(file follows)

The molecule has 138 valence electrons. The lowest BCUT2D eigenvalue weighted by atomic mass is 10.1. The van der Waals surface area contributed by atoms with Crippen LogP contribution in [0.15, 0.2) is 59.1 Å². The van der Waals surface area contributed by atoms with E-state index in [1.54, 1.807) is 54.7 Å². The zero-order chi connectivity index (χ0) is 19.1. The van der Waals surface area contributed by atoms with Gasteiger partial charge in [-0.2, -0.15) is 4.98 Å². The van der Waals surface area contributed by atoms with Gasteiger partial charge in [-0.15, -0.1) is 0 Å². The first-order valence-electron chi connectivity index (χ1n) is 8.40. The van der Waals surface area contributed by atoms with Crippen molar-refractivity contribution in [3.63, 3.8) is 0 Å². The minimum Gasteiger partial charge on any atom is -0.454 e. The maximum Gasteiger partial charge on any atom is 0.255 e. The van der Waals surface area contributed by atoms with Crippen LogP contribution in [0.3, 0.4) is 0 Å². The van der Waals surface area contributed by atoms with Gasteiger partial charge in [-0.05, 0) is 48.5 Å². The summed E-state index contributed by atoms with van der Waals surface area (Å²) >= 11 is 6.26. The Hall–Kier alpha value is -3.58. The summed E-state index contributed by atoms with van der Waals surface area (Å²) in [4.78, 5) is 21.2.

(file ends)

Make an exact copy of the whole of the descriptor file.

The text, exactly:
The molecule has 138 valence electrons. The lowest BCUT2D eigenvalue weighted by atomic mass is 10.1. The van der Waals surface area contributed by atoms with Crippen LogP contribution in [0.15, 0.2) is 59.1 Å². The van der Waals surface area contributed by atoms with E-state index in [1.54, 1.807) is 54.7 Å². The zero-order chi connectivity index (χ0) is 19.1. The van der Waals surface area contributed by atoms with Gasteiger partial charge in [-0.2, -0.15) is 4.98 Å². The van der Waals surface area contributed by atoms with Gasteiger partial charge in [-0.15, -0.1) is 0 Å². The first-order valence-electron chi connectivity index (χ1n) is 8.40. The van der Waals surface area contributed by atoms with Crippen molar-refractivity contribution in [3.63, 3.8) is 0 Å². The minimum Gasteiger partial charge on any atom is -0.454 e. The maximum Gasteiger partial charge on any atom is 0.255 e. The van der Waals surface area contributed by atoms with Crippen LogP contribution in [0.3, 0.4) is 0 Å². The van der Waals surface area contributed by atoms with Gasteiger partial charge in [-0.05, 0) is 48.5 Å². The summed E-state index contributed by atoms with van der Waals surface area (Å²) >= 11 is 6.26. The Hall–Kier alpha value is -3.58. The summed E-state index contributed by atoms with van der Waals surface area (Å²) in [4.78, 5) is 21.2.